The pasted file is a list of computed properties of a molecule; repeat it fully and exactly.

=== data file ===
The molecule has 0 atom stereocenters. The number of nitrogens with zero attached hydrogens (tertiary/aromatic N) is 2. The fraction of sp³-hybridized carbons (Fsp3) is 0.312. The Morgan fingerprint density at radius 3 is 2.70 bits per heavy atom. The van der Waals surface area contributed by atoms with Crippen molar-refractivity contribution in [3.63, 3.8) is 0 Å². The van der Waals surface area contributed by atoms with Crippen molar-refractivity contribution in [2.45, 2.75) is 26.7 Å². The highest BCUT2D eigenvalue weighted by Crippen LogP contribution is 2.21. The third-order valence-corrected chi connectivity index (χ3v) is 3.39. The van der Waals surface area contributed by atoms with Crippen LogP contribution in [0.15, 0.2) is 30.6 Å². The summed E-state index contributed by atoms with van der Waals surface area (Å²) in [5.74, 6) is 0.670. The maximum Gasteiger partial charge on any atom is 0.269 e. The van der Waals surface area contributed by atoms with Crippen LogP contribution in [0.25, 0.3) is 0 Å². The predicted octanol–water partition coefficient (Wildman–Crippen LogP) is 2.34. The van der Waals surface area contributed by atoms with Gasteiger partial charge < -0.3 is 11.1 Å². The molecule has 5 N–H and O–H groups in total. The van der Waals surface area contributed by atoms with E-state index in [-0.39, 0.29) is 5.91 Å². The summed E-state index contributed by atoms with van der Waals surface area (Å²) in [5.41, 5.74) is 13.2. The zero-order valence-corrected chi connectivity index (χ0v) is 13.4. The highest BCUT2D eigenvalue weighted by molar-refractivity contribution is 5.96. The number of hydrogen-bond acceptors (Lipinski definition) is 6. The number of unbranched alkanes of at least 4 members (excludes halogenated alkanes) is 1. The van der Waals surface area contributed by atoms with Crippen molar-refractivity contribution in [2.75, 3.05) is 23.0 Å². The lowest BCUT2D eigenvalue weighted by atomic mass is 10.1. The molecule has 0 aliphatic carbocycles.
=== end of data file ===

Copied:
The molecule has 0 atom stereocenters. The number of nitrogens with zero attached hydrogens (tertiary/aromatic N) is 2. The fraction of sp³-hybridized carbons (Fsp3) is 0.312. The Morgan fingerprint density at radius 3 is 2.70 bits per heavy atom. The van der Waals surface area contributed by atoms with Crippen molar-refractivity contribution in [3.63, 3.8) is 0 Å². The van der Waals surface area contributed by atoms with Crippen molar-refractivity contribution in [2.45, 2.75) is 26.7 Å². The highest BCUT2D eigenvalue weighted by Crippen LogP contribution is 2.21. The third-order valence-corrected chi connectivity index (χ3v) is 3.39. The van der Waals surface area contributed by atoms with Crippen LogP contribution in [0.15, 0.2) is 30.6 Å². The summed E-state index contributed by atoms with van der Waals surface area (Å²) in [5.74, 6) is 0.670. The maximum Gasteiger partial charge on any atom is 0.269 e. The van der Waals surface area contributed by atoms with Crippen LogP contribution in [0.25, 0.3) is 0 Å². The predicted octanol–water partition coefficient (Wildman–Crippen LogP) is 2.34. The van der Waals surface area contributed by atoms with Gasteiger partial charge < -0.3 is 11.1 Å². The molecule has 5 N–H and O–H groups in total. The van der Waals surface area contributed by atoms with E-state index in [-0.39, 0.29) is 5.91 Å². The summed E-state index contributed by atoms with van der Waals surface area (Å²) in [5.41, 5.74) is 13.2. The zero-order valence-corrected chi connectivity index (χ0v) is 13.4. The highest BCUT2D eigenvalue weighted by molar-refractivity contribution is 5.96. The number of hydrogen-bond acceptors (Lipinski definition) is 6. The number of unbranched alkanes of at least 4 members (excludes halogenated alkanes) is 1. The van der Waals surface area contributed by atoms with Crippen molar-refractivity contribution in [2.75, 3.05) is 23.0 Å². The lowest BCUT2D eigenvalue weighted by atomic mass is 10.1. The molecule has 0 aliphatic carbocycles.